Welcome young padawan to a new MMORPG in the Star Wars universe. The Old Republic from Bioware and EA challenges you to seek out your destiny as one of a myriad of characters. On the level of a WoW or Rift, The Old Republic combines a variety of gameplay elements to create a new game that puts a new twist on these classics.
SWTOR immediately takes a step in a new direction with the storyline. While most of the well known MMO games focus on fantasy and the past, with the exception of Star Trek, this one looks to technology and the future. It brings the stories and emotions of the Star Wars canon to life and lets you live it, making the choices of good or evil.
Before going down the path of the Dark side or Jedi, first thing's first: installation. SWTOR ships on three DVDs, which is unusual for a computer game these days. The installation was easy, and I had one computer going through the disks and another downloading from the online downloader. Both worked admirably and the game was loaded within 30 minutes. After this, I had to go make an account. The website made this really easy, but learn from my mistakes; even though they give you a free month of play (which is really nice for evaluation), you have to put a payment option in before you can access the content. It took me 10 minutes to figure that one out, and that is ten minutes that I was not playing. By that time, the other game client was finished downloading. When I logged into the game, it not only asked me for my password; but also one of the five security questions that I entered. From having my accounts on other games be hacked a time or two, this was a nice feature to see, even though remembering what my answers were had me scratching my head.
After the game finished patching, which it seems to do every time I log in, I was finally able to pick my server. The game client did a good job describing the wait times and population of the various servers. I decided to give the game a true test and pick a high density server. Once I was in, the character setup was pretty straight forward, taking five steps to truly customize the look and feel of each individual character. To begin, I was able to choose between the Galactic Republic or the Sith Empire. Doing this actually defines what character classes were available to me. Each side has the same class dynamics, but the names are different to represent the role playing aspect that you are going to immerse yourself into.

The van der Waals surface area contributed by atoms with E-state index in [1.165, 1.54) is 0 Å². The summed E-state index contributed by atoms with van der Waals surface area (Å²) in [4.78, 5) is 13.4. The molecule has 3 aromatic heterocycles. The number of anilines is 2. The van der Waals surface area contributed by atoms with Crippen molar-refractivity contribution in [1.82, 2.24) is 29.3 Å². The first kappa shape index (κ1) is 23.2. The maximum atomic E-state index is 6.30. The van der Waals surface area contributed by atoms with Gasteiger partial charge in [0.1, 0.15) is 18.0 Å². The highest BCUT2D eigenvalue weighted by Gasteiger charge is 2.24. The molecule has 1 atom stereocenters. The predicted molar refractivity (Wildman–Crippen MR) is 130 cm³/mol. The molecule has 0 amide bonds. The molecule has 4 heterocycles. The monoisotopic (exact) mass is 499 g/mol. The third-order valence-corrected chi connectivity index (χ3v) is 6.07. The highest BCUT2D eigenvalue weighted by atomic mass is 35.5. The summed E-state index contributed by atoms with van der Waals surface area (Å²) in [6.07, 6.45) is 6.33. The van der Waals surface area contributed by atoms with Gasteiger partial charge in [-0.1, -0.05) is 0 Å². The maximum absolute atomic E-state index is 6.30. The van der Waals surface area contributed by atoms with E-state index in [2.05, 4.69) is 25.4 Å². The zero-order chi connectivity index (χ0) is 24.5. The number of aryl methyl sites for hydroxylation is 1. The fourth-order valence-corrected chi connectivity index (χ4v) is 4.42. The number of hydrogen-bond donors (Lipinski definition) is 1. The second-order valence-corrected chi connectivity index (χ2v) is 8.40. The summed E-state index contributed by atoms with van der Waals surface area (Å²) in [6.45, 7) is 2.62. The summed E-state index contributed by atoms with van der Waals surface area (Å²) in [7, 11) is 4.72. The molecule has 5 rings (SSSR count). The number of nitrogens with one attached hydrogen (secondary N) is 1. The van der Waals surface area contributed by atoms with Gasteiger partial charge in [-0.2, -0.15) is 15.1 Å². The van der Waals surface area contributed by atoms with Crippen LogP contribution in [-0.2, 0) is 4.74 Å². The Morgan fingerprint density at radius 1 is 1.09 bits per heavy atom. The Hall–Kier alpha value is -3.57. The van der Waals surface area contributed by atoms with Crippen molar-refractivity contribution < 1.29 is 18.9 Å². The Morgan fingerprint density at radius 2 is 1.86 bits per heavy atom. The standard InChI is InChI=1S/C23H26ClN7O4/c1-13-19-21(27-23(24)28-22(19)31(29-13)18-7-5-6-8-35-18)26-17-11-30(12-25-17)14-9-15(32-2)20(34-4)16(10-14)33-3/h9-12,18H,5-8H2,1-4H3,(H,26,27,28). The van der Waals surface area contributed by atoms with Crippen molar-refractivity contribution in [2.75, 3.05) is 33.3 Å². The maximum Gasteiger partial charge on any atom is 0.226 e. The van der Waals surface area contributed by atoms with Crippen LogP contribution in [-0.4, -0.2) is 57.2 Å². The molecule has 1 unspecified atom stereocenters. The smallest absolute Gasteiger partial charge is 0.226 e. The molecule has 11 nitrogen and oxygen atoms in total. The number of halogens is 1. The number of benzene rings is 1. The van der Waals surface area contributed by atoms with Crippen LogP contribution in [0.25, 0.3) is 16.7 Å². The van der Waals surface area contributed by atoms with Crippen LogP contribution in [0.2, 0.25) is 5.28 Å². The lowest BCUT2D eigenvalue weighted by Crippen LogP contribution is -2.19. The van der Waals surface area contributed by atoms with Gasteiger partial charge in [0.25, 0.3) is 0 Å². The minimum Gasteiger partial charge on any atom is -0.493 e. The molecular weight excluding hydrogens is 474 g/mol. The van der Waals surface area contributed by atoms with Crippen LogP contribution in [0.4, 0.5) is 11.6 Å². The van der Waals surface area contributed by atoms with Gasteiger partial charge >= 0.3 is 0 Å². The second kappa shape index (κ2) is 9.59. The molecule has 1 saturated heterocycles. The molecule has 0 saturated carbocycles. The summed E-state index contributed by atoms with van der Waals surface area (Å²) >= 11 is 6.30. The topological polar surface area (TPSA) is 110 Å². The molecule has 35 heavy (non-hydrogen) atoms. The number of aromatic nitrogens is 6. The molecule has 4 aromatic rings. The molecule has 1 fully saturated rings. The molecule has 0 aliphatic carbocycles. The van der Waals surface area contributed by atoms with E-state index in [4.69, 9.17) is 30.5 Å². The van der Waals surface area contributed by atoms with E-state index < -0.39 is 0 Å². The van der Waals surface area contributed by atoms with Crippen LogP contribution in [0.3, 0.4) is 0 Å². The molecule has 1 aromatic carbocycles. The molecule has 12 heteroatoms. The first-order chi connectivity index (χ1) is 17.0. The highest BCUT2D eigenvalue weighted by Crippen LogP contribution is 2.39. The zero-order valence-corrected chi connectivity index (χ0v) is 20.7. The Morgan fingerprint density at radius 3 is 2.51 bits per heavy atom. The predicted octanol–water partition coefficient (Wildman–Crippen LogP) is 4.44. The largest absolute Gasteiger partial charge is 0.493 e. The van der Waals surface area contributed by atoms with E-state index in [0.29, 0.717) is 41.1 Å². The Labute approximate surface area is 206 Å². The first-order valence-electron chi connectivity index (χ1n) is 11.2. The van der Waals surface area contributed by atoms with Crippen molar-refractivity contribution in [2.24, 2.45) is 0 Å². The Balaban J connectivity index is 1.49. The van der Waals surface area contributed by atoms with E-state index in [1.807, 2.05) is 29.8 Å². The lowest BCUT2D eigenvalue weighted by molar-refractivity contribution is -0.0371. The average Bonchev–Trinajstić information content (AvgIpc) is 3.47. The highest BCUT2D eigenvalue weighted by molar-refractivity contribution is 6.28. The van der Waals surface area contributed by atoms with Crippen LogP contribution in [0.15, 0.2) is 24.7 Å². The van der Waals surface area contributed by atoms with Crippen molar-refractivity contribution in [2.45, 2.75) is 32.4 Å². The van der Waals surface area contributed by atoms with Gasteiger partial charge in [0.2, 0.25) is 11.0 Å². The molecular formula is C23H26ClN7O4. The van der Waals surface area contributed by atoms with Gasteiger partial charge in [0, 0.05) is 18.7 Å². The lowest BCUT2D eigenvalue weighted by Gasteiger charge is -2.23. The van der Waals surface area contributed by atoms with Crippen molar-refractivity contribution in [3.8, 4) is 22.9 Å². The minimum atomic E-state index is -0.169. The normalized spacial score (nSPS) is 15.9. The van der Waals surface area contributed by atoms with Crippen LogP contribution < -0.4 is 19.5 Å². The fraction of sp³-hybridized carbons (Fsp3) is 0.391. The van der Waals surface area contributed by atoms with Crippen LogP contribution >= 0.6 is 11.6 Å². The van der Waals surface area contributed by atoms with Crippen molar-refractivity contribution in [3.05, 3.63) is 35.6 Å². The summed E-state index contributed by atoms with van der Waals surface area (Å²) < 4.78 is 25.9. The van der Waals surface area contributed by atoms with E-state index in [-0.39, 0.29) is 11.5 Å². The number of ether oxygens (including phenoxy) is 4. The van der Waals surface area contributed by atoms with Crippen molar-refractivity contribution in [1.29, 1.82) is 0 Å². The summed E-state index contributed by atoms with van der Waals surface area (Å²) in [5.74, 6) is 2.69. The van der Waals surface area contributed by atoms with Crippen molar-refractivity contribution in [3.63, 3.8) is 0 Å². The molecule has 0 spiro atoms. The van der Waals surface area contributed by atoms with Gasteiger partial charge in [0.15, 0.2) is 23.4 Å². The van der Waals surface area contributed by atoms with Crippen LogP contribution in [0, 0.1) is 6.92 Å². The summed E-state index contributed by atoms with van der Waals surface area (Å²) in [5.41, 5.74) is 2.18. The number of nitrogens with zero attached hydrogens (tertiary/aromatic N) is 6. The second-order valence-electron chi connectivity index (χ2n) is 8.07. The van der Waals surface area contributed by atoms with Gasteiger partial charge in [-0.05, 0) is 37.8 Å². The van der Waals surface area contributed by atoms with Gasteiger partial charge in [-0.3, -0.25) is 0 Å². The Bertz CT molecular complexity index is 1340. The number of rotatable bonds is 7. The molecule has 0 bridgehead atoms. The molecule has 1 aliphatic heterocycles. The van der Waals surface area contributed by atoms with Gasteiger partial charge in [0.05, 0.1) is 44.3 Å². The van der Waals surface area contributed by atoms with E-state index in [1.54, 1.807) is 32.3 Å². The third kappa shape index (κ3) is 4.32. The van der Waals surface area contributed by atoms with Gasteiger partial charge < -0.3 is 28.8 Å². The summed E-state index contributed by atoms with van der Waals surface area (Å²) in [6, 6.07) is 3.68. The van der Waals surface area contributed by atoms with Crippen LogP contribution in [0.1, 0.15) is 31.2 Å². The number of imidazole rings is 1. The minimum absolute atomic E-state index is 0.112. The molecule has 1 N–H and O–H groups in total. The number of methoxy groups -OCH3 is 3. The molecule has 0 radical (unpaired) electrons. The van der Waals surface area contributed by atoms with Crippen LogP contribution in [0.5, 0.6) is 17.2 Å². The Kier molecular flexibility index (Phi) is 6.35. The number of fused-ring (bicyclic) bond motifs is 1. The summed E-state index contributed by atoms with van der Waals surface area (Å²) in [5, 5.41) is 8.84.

Normally, I would have gone with a Sith; but I went Jedi since it was the honorable thing to do, plus my RPG friends went Jedi because they like being ìgood.î Once I chose from one of the four classes, then I got to insanely customize it by choosing the race, body style, characteristics, and name. I was surprised that both the Sith and The Galactic Republic could choose to play as the same races. This was something unique to most MMO's I have played and really added a unique dynamic to see human fighting against human.
I chose to represent the Jedi Consular. This is the healer, spell damage option for classes. As I began playing, I noticed one thing straight away: SWTOR focuses on a completely different aspect of the MMORPG genre. It revolves around the role playing aspects of this game, rather than placing emphasis on the group dynamic. I felt like it was a role-playing game that you experienced online with other people, almost exactly like Knights of the Old Republic that I could chat with other allies. There was a story line that I had to follow and could not break off of canon if I just wanted to randomly kill things and run dungeons to level up and explore, like I do in most of my MMO games.
For those of you who love role-playing games, you will love the long and in depth cut scenes that come standard here. On top of the long cutscenes, are the choices that I was randomly able to make while in conversation with NPCs. Once I chose from usually three different options, the dialogue changed, as well as the responses of the NPCs. Also, a number of these choices presented opportunities towards a level of goodness or evil, to become either a light Sith or a Dark Jedi, or vice versa.